Michael Weiss reports: In the last news conference of his administration two weeks ago U.S. President Barack Obama said that he warned Russian President Vladimir Putin to refrain from any further hacking of the U.S. election. In Obama’s words, he told Putin to “cut it out” during a tense tête-à-tête at a summit in China just weeks before the national vote that saw a prominent Putin-flatterer win the White House. Obama intimated that the hacking was also done with Putin’s express permission, if not indeed ordered by him personally. The goal of the digital tradecraft, the CIA and the FBI now agree, was to further the election of Donald Trump.
Whether the former KGB spy accused by the British government of “probably” approving the murderous irradiation of a Russian dissident at a central London hotel was impressed by “cut it out” remains unclear. But intensified sanctions may be a very different matter. And the stage is now set in the United States for a potential showdown between the Republican controlled Congress and the new Putin-apologist Republican president.
On Thursday, Obama announced that by executive order he has sanctioned nine entities and individuals over the Russian government’s alleged cyber-espionage against the Democratic Party in general and Hillary Clinton’s presidential campaign in particular. He has also given 35 unnamed Russian intelligence operatives 72 hours to leave the United States, and has ordered restricted access to two Russian-government-run compounds, one in Long Island, the other in Maryland.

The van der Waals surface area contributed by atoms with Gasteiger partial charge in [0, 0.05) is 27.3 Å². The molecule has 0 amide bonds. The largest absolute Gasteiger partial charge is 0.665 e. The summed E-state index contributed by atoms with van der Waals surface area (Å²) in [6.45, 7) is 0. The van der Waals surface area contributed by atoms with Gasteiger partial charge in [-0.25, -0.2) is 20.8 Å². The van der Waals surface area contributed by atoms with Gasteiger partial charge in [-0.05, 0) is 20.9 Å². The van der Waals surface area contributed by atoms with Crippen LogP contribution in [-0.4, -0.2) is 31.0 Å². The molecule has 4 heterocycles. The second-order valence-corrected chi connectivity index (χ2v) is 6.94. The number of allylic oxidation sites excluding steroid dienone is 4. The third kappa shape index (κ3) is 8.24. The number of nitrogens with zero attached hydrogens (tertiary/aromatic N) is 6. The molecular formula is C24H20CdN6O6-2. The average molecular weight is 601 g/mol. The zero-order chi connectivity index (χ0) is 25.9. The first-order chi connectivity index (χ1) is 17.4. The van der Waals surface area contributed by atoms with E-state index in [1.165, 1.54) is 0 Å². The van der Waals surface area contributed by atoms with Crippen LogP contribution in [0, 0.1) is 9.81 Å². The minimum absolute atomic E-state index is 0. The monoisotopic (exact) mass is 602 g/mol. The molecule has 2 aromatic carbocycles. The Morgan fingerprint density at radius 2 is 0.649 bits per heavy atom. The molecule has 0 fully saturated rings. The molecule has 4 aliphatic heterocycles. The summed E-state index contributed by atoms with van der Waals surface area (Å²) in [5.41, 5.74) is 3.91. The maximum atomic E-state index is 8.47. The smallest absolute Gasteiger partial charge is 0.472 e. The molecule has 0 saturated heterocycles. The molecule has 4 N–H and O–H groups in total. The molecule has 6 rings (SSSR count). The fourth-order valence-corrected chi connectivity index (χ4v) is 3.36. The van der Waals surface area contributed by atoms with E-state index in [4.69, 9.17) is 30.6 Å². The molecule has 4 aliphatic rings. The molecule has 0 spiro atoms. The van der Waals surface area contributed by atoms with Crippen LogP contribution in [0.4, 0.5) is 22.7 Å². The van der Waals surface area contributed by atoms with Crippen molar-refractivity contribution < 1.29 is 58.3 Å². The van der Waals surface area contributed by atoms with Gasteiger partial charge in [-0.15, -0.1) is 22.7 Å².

The Obama administration sanctioned both Russia’s domestic and military intelligence services, the FSB and GRU, respectively, on Thursday. The U.S. also targeted four top-ranking officials of the latter organization, including its current chief, Igor Valentinovich Korobov, and three of his subordinates — Sergey Aleksandrovich Gizunov, Igor Olegovich Kostyukov, and Vladimir Stepanovich Alekseyev. None of these men is known to be a frequent or even occasional traveler to the United States, however, and so the punishment is largely symbolic. [Continue reading…]